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  1. [M] Filtration Articles in TFH
    by fssmith/venus.lerc.nasa.gov (Greg Smith) (14 Feb 92)
  2. (B) bio-media amounts: reply for (M)-only
    by moss/brl.mil (Gary S. Moss <moss>) (22 Apr 92)

[M] Filtration Articles in TFH

by fssmith/venus.lerc.nasa.gov (Greg Smith)
Date: 14 Feb 92
Newsgroup: rec.aquaria

In article <92045.083611AXS20-at-psuvm.psu.edu>, AXS20-at-psuvm.psu.edu (AYUSMAN SEN) writes...
> 
>     This month's Tropical Fish Hobbyist magazine had a couple interesting
>articles concerning marine filtration systems, namely:
> 
>1) An article on the relative abilities of protein skimmers and trickle
>filters to keep the water clean. The authors premise (which almost got lost
>in this poorly written and edited article) was that skimmers are invaluable,
>and trickle filters are largely unnecessary for home aquaria, since an
>efficient skimmer should remove the wastes that the filter would oxidize.
>     Is this really viable for an invert tank, to have a simple mechanical
>filter and a skimmer and leave it at that?
> 
>Alan Hutson
>axs20-at-psuvm.psu.edu


The best looking reef tank that I ever saw did not have a trickle filter.  The
sole piece of filtration equipment was a very large prorein skimmer.  I
had been running my tank for several years with both a trickle filter and a
protein skimmer.  Several months ago I removed my trickle filter and have yet
to notice any changes in the tank.  About  a week ago I added another large
protein skimmer to see if I could get the small amount of hair algae in my
tank to go away.  ...

Yes it is possible to run a tank with only a skimmer IF it is big enough.


(B) bio-media amounts: reply for (M)-only

by moss/brl.mil (Gary S. Moss <moss>)
Date: 22 Apr 92
Newsgroup: rec.aquaria

In article <1992Apr21.193857.3525-at-kong.gsfc.nasa.gov>, mstephens.520-at-postman.gsfc.nasa.gov (mark stephens) writes:
|> Yes folks, it's time for the bi-weekly bio-media posting by yet another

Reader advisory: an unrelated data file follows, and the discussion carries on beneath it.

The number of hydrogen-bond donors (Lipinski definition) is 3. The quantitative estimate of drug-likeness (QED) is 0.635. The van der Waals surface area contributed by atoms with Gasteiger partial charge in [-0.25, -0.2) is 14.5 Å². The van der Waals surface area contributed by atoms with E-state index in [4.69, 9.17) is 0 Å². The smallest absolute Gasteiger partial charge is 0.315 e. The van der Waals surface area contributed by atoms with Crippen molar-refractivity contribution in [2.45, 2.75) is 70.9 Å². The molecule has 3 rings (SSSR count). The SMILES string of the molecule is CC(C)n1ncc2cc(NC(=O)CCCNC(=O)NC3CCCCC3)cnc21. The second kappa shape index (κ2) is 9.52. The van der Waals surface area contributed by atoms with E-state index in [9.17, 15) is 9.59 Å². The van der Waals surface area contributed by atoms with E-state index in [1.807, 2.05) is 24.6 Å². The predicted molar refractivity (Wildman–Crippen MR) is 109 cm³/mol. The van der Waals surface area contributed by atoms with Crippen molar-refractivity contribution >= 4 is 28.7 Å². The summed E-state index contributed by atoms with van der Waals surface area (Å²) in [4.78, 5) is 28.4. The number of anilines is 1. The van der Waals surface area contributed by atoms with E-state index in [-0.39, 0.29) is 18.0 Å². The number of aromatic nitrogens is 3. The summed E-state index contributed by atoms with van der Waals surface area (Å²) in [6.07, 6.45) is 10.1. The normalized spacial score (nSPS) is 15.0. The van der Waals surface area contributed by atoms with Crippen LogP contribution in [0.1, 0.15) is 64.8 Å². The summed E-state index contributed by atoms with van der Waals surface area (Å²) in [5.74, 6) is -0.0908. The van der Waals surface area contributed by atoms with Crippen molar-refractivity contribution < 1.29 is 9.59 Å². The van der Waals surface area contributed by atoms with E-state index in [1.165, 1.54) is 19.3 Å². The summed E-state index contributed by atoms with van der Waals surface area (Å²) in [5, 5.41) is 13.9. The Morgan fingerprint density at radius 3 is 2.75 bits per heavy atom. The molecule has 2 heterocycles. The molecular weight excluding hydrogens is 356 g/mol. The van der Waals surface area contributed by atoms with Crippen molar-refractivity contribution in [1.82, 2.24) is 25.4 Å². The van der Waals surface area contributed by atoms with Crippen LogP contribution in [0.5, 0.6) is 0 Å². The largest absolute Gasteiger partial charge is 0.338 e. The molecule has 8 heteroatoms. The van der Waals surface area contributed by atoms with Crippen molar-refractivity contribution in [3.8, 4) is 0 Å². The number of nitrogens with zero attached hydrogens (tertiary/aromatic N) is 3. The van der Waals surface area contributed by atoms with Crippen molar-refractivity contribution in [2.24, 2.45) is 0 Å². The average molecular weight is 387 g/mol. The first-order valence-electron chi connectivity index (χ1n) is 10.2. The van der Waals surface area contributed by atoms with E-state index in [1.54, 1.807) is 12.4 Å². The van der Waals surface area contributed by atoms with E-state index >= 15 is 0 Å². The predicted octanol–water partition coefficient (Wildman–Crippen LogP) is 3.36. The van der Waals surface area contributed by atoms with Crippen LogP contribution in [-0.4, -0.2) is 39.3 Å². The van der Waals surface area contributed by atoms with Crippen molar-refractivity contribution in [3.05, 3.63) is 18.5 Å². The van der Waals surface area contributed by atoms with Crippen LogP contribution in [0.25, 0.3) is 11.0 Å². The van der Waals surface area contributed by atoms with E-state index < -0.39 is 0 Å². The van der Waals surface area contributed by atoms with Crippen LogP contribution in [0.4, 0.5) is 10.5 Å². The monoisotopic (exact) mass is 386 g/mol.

|> bio-filter builder wanabe.

In my opinion, based on experience with my 55g reef tank, forget the media!
If you have a fair amount of live rock of good quality (highly porous) and
good water circulation around/through it, you would be making a mistake to
use biomedia in your wet/dry filter or in any way encourage nitrification
away from the live rock.  That is not to say you don't need the sump
arrangement to drive other appliances like skimmers, chillers, heaters,
etc.

The reason for confining nitrification to live rock is that denitrification
will take place deeper within the rock where anaerobic conditions exist.
The popular theory is that the proximity of these two processes is essential
to make the nitrates available to the anaerobic bacteria as well as nitrites
produced by the denitrification process available to the nitrifying bacteria.
It has been about 6 months since I removed all biomedia from my wet/dry
filter.  Since shortly afterwards, I have detected no ammonia, nitrite, or
nitrate.  I am a couple of months behind in my usual 20% monthly water
changes and still detect zero nitrates.

While it is true that other practices like heavy growth of Caulerpa, protein
skimming and use of deionized water are perhaps equally essential, I fermly
believe that use of biomedia in a strictly aerobic environment is a nitrate
factory that is difficult to control with countermeasures.  It probably
explains the surging popularity of nitrate-reducing resins, a lucrative
business to be in these days as evidenced by all the new products on the
market.

-Gary


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